Saturday, March 20, 2010
Ashes of Roses
In the spirit of the historical fiction research paper my students are writing, I chose to read a popular YA historical fiction title, Ashes of Roses. This novel, by Mary Jane Auch, is about the Triangle Shirtwaist Factory Fire in New York City, 1911. I hadn't researched the historical topic much before, but this novel provided decent inquiry into the details surrounding the event.
This YA novel could be applicable to students in grades six to eight. It centers around the story of a sixteen year old girl, but it still could be read and enjoyed by a male. I have found that more ladies in my classroom are reading it, but maybe other historical topics are more interesting to them than this one. I found it to be a decent read, but I must admit that I was a tad bit bored at times. I felt like I was waiting for the fire to happen, but it didn't take place until almost the last chapter of that novel. At least it was a good build up, making me wait and read further, anticipating the climax.
The story focuses on Rose Nolan, an Irish immigrant who comes to Ellis Island with her family. Her brother has to return back to Ireland with the baby they bring because he doesn't pass medical inspections. Rose, her sister, and her mother are left in New York City to fend for themselves. They shack up with Rose's father's brother who came over to the states years earlier and established himself with a political career. He lets them live in their small apartment which increases the tension between the wife and daughter living there.
The women become short with them and yell at them for taking up their space, eating their food, and essentially mooching. They act superior which angers Rose to no end. As a result, Rose seeks a job so that they can live on their own. Rose starts to work making paper flowers, and the boss lets her take them home to work on them. Rose and her mother work on the flowers in the house. The women come home angry, saying that they have set up a sweatshop in the house and now the daughter will never be courted. A large fight ensues, and they decide to return to Ireland.
At the docks, Rose and Maureen, the sister, decide to remain in New York City while the mother wants to return home to her husband. New York City has proven to be too much trouble. Rose and Maureen promise to return to their uncle's, but once mother leaves, they go out into the world to start their own life without the pity and assistance of others.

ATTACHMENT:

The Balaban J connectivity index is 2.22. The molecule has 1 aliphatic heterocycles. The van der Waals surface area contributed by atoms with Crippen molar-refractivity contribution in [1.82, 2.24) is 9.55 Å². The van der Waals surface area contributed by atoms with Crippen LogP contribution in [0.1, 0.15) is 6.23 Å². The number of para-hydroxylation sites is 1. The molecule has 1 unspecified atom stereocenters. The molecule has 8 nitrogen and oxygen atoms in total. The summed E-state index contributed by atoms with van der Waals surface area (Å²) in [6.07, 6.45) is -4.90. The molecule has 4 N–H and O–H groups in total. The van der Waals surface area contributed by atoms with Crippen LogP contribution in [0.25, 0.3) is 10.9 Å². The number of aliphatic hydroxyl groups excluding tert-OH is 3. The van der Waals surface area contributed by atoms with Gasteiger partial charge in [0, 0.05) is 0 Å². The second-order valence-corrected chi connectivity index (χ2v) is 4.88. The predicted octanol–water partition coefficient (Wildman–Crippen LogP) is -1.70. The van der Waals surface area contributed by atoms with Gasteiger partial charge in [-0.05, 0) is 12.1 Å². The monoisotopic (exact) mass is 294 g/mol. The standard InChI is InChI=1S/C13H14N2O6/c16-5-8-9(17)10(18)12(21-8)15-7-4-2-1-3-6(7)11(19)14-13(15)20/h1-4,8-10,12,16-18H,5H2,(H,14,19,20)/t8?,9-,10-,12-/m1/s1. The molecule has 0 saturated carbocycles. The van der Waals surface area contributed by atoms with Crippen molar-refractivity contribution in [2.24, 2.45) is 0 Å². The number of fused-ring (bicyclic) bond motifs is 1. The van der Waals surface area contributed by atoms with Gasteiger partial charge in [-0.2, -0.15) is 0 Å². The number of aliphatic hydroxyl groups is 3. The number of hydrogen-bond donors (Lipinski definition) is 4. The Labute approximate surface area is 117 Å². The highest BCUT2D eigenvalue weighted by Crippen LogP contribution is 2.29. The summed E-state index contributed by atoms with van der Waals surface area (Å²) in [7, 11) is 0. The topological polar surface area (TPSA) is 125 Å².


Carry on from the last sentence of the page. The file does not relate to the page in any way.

Rose and Maureen try to live in countless apartments but are turned away because they are two young girls without jobs or a lot of money. But, they are accepted into one house because of a nice feminist girl named Gussie. Gussie is a union worker who sets them up with an apartment and jobs at the Triangle Shirtwaist Factory. Gussie also helps Rose earn back the money she was owed from her old boss who tried to cheat Rose out of her money and take advantage of her sexually.
Now working at the Factory, Rose earns some money to live. She visits the Nickelodeon (the "moving pictures" center which plays black and white films) and makes new friends who like to hang out with boys (ooo!). Gussie tries to show her the horrid conditions of the factory--the tight working quarters, the little pay, the long hours, the rapid rise and fall of ranks of workers, etc. Rose just feels lucky to have a job and some money.
Then comes the fire. It happens really fast. The fire breaks out. Women crowd the doors to get downstairs but they are locked. Women jump out windows to escape. Some try to land on firefighters' nets, but they either miss or the nets are not suitable to catch them. Women are burning alive. It's horrible.
Rose escapes but searches to find her sister. Fortunately, she finds her sister after she climbed to the roof and was escorted over to the next building over the rooftops. They try to find Gussie, but Gussie is the casualty that they experience. Rose and her sister mourn the loss of Gussie. The end.
I thought it was kind of lame that they didn't kill either Rose or Maureen. There wasn't really that much loss suffered at the hands of the protagonist. Sure, they lost their friend, but to really feel the tragedy, one of them should have died. It seemed to much of a happy ending when the real event was traumatic. Making us lose one of the main characters would have better mirrored the emotions suffered that day. This seemed like an easy way out for the ending, but that's just me.
This is a YA title, but it did seem pretty simple. It was really a simple story without means for any analysis. It is more a means of retelling a historical event, which in that purpose, it serves its duty. I would recommend it to young readers, especially those who are interested in history, and I'm sure a lot of them would like it. Others would find it kind of boring, so the one recommending would have to gauge the reader to pass this book off to certain readers.
That's my take on Ashes for Roses. What do you think of it?